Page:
Local News

Heavy Rain, Wind Sweep Across Region

Posted June 4, 2004

— A strong storm system loaded with heavy rain and wind quickly moved eastward across the region Friday.

Most counties in the WRAL-TV viewing area had been under a tornado watch for most of the day. Minor damage was reported in Harnett County. Witnesses say the storm tore down trees, ripped off shingles from rooftops and rattled some nerves.

"I went to get the dog and bring her inside, and then it started pouring. It took the glass door and flung it against the house. I just grabbed the kids and sat in the closet," resident Lisa Stephenson said.

The storm dumped heavy rain along the Johnston/Wilson County line Friday. The rain caused minor flooding on many side streets. Flooding was reported in downtown Smithfield near Bridge Street and 5th Avenue.

One motorist was killed Friday as a result of the severe weather in the area. Officials say a sports utility vehicle was traveling on Interstate 95 when it hydroplaned off the road. The driver reportedly struck a tree and the passenger was ejected from the vehicle. The passenger was pronounced dead at the scene.

Several tornado sightings were reported by the public and law enforcement. There was an unofficial report of a tornado along the Harnett-Wake County line at 1:50 p.m.

WRAL meteorologist Chris Thompson first reported a tornado was spotted on the ground near Princeton around 11:40 a.m. Law enforcement reported a tornado on the ground near Oakland Church Road near the Wayne-Johnston County line.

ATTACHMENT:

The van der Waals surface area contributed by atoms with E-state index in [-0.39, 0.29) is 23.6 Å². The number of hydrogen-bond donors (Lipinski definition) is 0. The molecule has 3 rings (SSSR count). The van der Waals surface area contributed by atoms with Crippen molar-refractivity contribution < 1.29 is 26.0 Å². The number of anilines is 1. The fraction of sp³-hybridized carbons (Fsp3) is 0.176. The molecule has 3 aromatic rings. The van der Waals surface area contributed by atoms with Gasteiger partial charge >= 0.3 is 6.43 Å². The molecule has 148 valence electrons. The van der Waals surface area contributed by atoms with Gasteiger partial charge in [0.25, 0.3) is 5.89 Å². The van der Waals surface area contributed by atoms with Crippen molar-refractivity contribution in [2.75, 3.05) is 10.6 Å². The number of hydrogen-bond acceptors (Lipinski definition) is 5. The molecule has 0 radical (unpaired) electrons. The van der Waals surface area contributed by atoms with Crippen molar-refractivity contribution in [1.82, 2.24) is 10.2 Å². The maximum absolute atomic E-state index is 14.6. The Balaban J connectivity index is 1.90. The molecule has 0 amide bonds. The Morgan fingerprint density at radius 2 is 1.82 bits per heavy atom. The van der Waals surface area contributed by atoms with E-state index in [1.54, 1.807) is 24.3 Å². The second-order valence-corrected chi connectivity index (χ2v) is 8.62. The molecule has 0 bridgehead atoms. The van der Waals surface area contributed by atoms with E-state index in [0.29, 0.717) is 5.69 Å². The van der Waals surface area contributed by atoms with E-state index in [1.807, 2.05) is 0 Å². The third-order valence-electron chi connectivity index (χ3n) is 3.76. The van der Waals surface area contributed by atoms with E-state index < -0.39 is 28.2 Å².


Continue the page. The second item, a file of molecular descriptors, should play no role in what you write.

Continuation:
A tornado was also reported near N.C. 401 in Piney Grove, also in Wayne County.

At 12:03 a.m., a tornado sighting was reported near Nahunta in Johnston County.

"There's no damage yet," said Ed Lewis, chief of police in the town of Princeton. "The power has flickered a few times. We're in the middle of it now."

Jason Barber of the Johnston County emergency services office said numerous tornadoes had been reported on the ground, but there were no reports of damage.

"We're getting multiple funnel clouds," Barber said.

People living in a mobile home or low-lying area were urged to seek shelter immediately.

The safest place to be during a tornado is on the lowest floor of the building in an interior hallway or room such as a closet. Use blankets or pillows to cover your body and always stay away from windows. Stay away from windows and exterior walls as flying debris generated by tornadic winds can be deadly.

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